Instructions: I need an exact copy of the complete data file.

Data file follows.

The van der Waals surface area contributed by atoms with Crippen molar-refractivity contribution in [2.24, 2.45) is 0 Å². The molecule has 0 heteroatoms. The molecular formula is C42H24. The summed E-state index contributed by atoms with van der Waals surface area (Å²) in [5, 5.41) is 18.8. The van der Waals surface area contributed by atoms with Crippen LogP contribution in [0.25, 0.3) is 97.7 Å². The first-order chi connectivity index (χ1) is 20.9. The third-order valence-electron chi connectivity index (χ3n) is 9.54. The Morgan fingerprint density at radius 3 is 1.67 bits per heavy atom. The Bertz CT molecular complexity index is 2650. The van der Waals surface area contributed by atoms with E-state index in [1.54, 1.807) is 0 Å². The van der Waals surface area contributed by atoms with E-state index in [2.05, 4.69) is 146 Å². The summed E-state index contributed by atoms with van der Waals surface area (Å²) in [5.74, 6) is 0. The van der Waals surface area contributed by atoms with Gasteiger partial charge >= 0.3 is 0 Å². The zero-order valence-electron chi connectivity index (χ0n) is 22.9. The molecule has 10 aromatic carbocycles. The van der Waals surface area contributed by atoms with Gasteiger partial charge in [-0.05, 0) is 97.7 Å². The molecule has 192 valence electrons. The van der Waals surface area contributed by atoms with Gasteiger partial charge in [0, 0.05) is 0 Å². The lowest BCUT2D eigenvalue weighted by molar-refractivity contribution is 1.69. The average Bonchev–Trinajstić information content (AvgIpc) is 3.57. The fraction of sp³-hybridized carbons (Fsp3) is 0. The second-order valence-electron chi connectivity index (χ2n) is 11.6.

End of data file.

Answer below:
The van der Waals surface area contributed by atoms with Crippen molar-refractivity contribution in [2.24, 2.45) is 0 Å². The molecule has 0 heteroatoms. The molecular formula is C42H24. The summed E-state index contributed by atoms with van der Waals surface area (Å²) in [5, 5.41) is 18.8. The van der Waals surface area contributed by atoms with Crippen LogP contribution in [0.25, 0.3) is 97.7 Å². The first-order chi connectivity index (χ1) is 20.9. The third-order valence-electron chi connectivity index (χ3n) is 9.54. The Morgan fingerprint density at radius 3 is 1.67 bits per heavy atom. The Bertz CT molecular complexity index is 2650. The van der Waals surface area contributed by atoms with E-state index in [1.54, 1.807) is 0 Å². The van der Waals surface area contributed by atoms with E-state index in [2.05, 4.69) is 146 Å². The summed E-state index contributed by atoms with van der Waals surface area (Å²) in [5.74, 6) is 0. The van der Waals surface area contributed by atoms with Gasteiger partial charge >= 0.3 is 0 Å². The zero-order valence-electron chi connectivity index (χ0n) is 22.9. The molecule has 10 aromatic carbocycles. The van der Waals surface area contributed by atoms with Gasteiger partial charge in [-0.05, 0) is 97.7 Å². The molecule has 192 valence electrons. The van der Waals surface area contributed by atoms with Gasteiger partial charge in [0, 0.05) is 0 Å². The lowest BCUT2D eigenvalue weighted by molar-refractivity contribution is 1.69. The average Bonchev–Trinajstić information content (AvgIpc) is 3.57. The fraction of sp³-hybridized carbons (Fsp3) is 0. The second-order valence-electron chi connectivity index (χ2n) is 11.6.